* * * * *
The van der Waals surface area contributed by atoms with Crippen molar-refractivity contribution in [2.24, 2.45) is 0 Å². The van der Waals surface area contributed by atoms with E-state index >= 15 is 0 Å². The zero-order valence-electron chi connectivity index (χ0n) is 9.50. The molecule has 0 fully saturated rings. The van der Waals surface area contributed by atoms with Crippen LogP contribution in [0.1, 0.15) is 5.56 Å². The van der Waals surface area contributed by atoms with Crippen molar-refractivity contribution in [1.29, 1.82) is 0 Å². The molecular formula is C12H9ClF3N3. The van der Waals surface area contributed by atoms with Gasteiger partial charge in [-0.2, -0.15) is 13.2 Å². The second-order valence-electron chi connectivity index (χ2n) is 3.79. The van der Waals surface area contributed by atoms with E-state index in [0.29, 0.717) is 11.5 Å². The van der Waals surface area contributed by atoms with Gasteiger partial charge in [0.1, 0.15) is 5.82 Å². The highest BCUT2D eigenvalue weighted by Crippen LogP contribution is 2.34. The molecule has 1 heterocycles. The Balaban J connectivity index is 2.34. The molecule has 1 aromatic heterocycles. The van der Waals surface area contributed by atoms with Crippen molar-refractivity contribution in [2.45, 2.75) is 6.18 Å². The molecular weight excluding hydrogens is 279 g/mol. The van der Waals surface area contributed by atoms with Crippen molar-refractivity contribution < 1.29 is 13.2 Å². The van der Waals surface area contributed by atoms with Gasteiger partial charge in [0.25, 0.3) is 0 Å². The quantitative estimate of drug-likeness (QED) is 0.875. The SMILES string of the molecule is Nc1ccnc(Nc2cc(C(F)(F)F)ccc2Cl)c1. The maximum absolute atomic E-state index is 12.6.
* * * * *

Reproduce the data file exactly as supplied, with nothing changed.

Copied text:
The van der Waals surface area contributed by atoms with Crippen molar-refractivity contribution in [2.24, 2.45) is 0 Å². The van der Waals surface area contributed by atoms with E-state index >= 15 is 0 Å². The zero-order valence-electron chi connectivity index (χ0n) is 9.50. The molecule has 0 fully saturated rings. The van der Waals surface area contributed by atoms with Crippen LogP contribution in [0.1, 0.15) is 5.56 Å². The van der Waals surface area contributed by atoms with Crippen molar-refractivity contribution in [1.29, 1.82) is 0 Å². The molecular formula is C12H9ClF3N3. The van der Waals surface area contributed by atoms with Gasteiger partial charge in [-0.2, -0.15) is 13.2 Å². The second-order valence-electron chi connectivity index (χ2n) is 3.79. The van der Waals surface area contributed by atoms with E-state index in [0.29, 0.717) is 11.5 Å². The van der Waals surface area contributed by atoms with Gasteiger partial charge in [0.1, 0.15) is 5.82 Å². The highest BCUT2D eigenvalue weighted by Crippen LogP contribution is 2.34. The molecule has 1 heterocycles. The Balaban J connectivity index is 2.34. The molecule has 1 aromatic heterocycles. The van der Waals surface area contributed by atoms with Crippen molar-refractivity contribution in [2.45, 2.75) is 6.18 Å². The molecular weight excluding hydrogens is 279 g/mol. The van der Waals surface area contributed by atoms with Crippen molar-refractivity contribution < 1.29 is 13.2 Å². The van der Waals surface area contributed by atoms with Gasteiger partial charge in [0.25, 0.3) is 0 Å². The quantitative estimate of drug-likeness (QED) is 0.875. The SMILES string of the molecule is Nc1ccnc(Nc2cc(C(F)(F)F)ccc2Cl)c1. The maximum absolute atomic E-state index is 12.6.